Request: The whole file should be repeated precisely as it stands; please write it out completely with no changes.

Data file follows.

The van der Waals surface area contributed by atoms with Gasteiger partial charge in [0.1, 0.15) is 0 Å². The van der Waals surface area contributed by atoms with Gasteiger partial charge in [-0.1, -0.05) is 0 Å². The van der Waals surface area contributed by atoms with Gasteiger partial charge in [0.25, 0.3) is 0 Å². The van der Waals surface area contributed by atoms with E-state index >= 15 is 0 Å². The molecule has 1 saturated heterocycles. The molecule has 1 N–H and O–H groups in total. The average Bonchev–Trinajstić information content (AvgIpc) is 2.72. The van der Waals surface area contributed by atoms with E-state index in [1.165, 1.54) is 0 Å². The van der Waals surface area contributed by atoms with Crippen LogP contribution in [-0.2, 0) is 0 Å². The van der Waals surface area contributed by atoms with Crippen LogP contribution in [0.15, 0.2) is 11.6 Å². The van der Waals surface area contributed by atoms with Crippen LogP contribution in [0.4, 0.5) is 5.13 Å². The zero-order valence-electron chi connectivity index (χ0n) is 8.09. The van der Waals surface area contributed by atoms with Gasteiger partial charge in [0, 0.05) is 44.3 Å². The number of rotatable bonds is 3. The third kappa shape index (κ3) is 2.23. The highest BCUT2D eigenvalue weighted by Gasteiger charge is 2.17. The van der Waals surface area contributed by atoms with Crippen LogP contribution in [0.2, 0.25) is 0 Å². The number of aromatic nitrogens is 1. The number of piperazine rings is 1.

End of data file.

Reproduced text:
The van der Waals surface area contributed by atoms with Gasteiger partial charge in [0.1, 0.15) is 0 Å². The van der Waals surface area contributed by atoms with Gasteiger partial charge in [-0.1, -0.05) is 0 Å². The van der Waals surface area contributed by atoms with Gasteiger partial charge in [0.25, 0.3) is 0 Å². The van der Waals surface area contributed by atoms with E-state index >= 15 is 0 Å². The molecule has 1 saturated heterocycles. The molecule has 1 N–H and O–H groups in total. The average Bonchev–Trinajstić information content (AvgIpc) is 2.72. The van der Waals surface area contributed by atoms with E-state index in [1.165, 1.54) is 0 Å². The van der Waals surface area contributed by atoms with Crippen LogP contribution in [-0.2, 0) is 0 Å². The van der Waals surface area contributed by atoms with Crippen LogP contribution in [0.15, 0.2) is 11.6 Å². The van der Waals surface area contributed by atoms with Crippen LogP contribution in [0.4, 0.5) is 5.13 Å². The zero-order valence-electron chi connectivity index (χ0n) is 8.09. The van der Waals surface area contributed by atoms with Gasteiger partial charge in [0, 0.05) is 44.3 Å². The number of rotatable bonds is 3. The third kappa shape index (κ3) is 2.23. The highest BCUT2D eigenvalue weighted by Gasteiger charge is 2.17. The van der Waals surface area contributed by atoms with Crippen LogP contribution in [0.2, 0.25) is 0 Å². The number of aromatic nitrogens is 1. The number of piperazine rings is 1.